Oct 032010
Authors: Joel Hafnor

It was a tale of two halves for the Colorado State defense on Saturday, as the Rams fell to No. 5 TCU by a count of 27-0 at Hughes Stadium.

The Rams (1-4, 0-1 MWC) did well to frustrate the TCU offense in the first half, holding the Horned Frogs to just six points and 164 total yards. Trailing by less than a touchdown going into halftime, the Rams felt good about their defensive effort.

And then came the third quarter.

The Horned Frogs racked up 174 yards rushing in the third quarter alone, with four different players carrying for 25 yards or more in the frame. TCU sophomore running back Matthew Tucker set the tone for the quarter, exploding for 47 yards up the right sideline on the third play of the half.

“If you look at the first half, that was some of the best tackling that we have had all season,” said Rams linebacker Ricky Brewer. “Unfortunately, we were not able to deliver the same intensity and the same physicality that we did in the first half.”

The Rams were worn down over the stretch of four quarters, largely because of TCU’s ability to rotate between three productive running backs in Tucker, Ed Wesley and Wayman James. The three backs combined for 222 yards rushing and a pair of scores on the afternoon. CSU linebacker Mychal Sisson said the fresh legs at running back made all the difference for the Horned Frogs.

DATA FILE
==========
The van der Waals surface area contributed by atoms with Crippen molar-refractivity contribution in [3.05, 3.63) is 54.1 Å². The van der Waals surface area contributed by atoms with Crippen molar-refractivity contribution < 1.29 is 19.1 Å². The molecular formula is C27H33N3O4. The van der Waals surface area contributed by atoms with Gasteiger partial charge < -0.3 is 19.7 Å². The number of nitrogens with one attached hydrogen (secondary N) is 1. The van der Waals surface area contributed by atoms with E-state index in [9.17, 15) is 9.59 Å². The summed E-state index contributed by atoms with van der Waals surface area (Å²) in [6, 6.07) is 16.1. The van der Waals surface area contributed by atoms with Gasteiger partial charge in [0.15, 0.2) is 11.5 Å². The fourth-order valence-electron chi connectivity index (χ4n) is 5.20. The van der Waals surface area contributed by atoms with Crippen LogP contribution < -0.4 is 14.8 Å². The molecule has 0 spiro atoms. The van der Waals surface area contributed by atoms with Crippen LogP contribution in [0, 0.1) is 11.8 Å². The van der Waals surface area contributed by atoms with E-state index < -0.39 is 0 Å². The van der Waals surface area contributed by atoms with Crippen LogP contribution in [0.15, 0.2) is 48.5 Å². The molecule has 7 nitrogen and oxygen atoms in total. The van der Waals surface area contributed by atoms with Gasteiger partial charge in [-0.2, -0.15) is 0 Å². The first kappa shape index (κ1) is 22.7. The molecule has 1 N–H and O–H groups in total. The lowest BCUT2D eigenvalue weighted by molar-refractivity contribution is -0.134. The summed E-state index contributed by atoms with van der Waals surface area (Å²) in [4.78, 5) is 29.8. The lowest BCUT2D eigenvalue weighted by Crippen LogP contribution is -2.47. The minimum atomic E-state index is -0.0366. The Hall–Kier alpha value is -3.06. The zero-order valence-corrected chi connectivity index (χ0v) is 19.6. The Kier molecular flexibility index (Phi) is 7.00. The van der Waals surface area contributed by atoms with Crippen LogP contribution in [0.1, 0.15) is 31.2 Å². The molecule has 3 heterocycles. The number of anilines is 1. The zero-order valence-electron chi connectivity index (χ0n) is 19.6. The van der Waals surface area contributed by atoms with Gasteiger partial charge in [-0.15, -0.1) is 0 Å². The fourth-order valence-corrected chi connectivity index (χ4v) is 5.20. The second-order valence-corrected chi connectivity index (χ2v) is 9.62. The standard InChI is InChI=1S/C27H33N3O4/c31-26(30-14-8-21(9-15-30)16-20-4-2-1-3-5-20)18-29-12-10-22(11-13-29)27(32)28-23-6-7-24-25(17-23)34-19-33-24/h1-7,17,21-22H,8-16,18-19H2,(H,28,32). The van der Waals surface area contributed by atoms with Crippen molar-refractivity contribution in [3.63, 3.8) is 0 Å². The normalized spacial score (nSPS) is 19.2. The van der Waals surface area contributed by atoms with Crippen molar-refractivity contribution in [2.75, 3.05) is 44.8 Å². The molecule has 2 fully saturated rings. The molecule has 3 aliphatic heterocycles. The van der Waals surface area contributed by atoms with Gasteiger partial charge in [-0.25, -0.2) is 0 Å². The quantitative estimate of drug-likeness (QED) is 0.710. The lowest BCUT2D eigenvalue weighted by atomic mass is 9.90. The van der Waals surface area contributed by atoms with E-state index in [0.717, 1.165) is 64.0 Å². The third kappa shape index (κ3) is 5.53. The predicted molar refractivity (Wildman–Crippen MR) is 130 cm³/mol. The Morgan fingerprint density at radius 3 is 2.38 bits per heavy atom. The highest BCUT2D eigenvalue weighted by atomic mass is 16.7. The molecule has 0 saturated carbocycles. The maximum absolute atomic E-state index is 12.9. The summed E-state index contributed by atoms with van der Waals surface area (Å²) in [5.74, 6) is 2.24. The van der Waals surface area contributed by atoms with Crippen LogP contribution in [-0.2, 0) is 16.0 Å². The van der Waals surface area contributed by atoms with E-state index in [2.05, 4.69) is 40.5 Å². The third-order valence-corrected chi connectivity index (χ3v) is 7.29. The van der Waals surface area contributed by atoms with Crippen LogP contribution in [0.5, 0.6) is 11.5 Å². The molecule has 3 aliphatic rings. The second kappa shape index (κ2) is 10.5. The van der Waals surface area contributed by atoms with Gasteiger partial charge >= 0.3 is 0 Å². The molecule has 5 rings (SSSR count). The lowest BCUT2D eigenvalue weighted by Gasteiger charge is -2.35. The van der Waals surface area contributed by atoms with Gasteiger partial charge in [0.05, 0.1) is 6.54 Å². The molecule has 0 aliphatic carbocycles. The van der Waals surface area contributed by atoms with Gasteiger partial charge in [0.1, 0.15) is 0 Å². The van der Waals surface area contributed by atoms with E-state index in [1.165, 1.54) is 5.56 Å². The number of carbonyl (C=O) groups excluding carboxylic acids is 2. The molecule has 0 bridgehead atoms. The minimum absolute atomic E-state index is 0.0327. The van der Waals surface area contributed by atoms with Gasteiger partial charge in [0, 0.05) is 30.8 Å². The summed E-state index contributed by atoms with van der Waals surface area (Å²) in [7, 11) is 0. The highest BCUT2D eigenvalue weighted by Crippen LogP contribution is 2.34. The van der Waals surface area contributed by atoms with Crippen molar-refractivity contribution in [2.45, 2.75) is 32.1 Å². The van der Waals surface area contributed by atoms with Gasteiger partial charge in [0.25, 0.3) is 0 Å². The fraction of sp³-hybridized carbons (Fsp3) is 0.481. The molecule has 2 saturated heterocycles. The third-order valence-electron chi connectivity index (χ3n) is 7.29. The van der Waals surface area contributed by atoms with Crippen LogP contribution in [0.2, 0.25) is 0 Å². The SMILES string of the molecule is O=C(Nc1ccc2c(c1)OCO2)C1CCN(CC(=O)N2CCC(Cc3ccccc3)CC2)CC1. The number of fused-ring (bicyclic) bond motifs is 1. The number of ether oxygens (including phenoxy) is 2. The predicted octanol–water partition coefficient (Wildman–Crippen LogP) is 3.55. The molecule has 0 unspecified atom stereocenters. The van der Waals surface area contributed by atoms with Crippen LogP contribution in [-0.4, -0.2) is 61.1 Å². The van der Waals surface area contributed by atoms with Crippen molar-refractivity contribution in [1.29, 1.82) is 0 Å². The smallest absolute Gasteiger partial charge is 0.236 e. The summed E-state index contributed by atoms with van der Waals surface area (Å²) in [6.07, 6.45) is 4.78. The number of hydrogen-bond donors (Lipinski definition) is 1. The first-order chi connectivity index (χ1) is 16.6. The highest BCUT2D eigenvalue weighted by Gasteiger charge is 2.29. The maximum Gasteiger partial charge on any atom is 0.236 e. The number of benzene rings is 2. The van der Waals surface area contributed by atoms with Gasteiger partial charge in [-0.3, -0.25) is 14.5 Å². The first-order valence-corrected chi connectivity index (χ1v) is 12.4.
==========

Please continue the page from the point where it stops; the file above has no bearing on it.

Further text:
“If they are constantly putting in fresh legs, it’s going to wear down on us and that showed,” Sisson said. “When a team like that gets momentum, it’s hard to keep them from doing what they want to do.”

While it was the Rams defense that failed to slow down the run game of TCU in the second half, the offense did little to help. The Rams possessed the ball for just four of the 15 minutes in the third, picking up only 23 yards and failing to move the chains even once.

Quarterback Pete Thomas was disgusted with the effort, saying the Rams played terribly on Saturday.

CSU coach Steve Fairchild was pleased with the Rams’ defensive first half performance, but said his team’s inability to move the ball on offense ultimately sealed its fate.

“I thought our football team stood in there and played well in the first half, particularly keeping (TCU) out of the end zone,” Fairchild said. “When you play that poorly offensively, it wears your defense down and gives (TCU) a lot of snaps and opportunities to do what they do.”

The Rams’ difficulty in stopping the run is disconcerting, as they will travel south to Colorado Springs this upcoming Saturday to face the Air Force Falcons, who boast the number one rushing attack in the nation.

Assistant Sports Editor Joel Hafnor can be reached at sports@collegian.com.

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